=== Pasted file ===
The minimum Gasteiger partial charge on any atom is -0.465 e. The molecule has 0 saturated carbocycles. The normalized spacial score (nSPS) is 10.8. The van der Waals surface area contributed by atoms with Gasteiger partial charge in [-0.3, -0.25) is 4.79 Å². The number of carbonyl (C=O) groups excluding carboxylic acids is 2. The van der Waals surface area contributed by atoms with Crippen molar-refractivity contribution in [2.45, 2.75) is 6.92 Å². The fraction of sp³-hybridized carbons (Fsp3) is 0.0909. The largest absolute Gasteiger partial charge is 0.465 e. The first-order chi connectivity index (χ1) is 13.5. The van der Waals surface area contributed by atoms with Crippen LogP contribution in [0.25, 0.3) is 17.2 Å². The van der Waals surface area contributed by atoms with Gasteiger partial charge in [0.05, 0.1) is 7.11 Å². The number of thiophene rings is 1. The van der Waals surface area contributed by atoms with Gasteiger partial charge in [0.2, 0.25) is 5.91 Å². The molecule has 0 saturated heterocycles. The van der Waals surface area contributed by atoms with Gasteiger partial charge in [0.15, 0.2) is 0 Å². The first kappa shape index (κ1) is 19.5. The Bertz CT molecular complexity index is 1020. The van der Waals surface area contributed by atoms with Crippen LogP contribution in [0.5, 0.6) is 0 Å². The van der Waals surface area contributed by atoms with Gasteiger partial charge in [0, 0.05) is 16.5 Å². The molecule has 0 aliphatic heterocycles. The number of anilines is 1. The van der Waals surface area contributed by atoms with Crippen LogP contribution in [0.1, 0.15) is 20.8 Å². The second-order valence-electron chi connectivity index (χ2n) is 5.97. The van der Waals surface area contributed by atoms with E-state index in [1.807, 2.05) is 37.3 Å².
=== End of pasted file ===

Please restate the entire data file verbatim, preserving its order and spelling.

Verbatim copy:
The minimum Gasteiger partial charge on any atom is -0.465 e. The molecule has 0 saturated carbocycles. The normalized spacial score (nSPS) is 10.8. The van der Waals surface area contributed by atoms with Gasteiger partial charge in [-0.3, -0.25) is 4.79 Å². The number of carbonyl (C=O) groups excluding carboxylic acids is 2. The van der Waals surface area contributed by atoms with Crippen molar-refractivity contribution in [2.45, 2.75) is 6.92 Å². The fraction of sp³-hybridized carbons (Fsp3) is 0.0909. The largest absolute Gasteiger partial charge is 0.465 e. The first-order chi connectivity index (χ1) is 13.5. The van der Waals surface area contributed by atoms with Crippen LogP contribution in [0.25, 0.3) is 17.2 Å². The van der Waals surface area contributed by atoms with Gasteiger partial charge in [0.05, 0.1) is 7.11 Å². The number of thiophene rings is 1. The van der Waals surface area contributed by atoms with Gasteiger partial charge in [0.2, 0.25) is 5.91 Å². The molecule has 0 saturated heterocycles. The van der Waals surface area contributed by atoms with Gasteiger partial charge in [0.15, 0.2) is 0 Å². The first kappa shape index (κ1) is 19.5. The Bertz CT molecular complexity index is 1020. The van der Waals surface area contributed by atoms with Crippen LogP contribution in [0.5, 0.6) is 0 Å². The van der Waals surface area contributed by atoms with Gasteiger partial charge in [0, 0.05) is 16.5 Å². The molecule has 0 aliphatic heterocycles. The number of anilines is 1. The van der Waals surface area contributed by atoms with Crippen LogP contribution in [0.1, 0.15) is 20.8 Å². The second-order valence-electron chi connectivity index (χ2n) is 5.97. The van der Waals surface area contributed by atoms with E-state index in [1.807, 2.05) is 37.3 Å².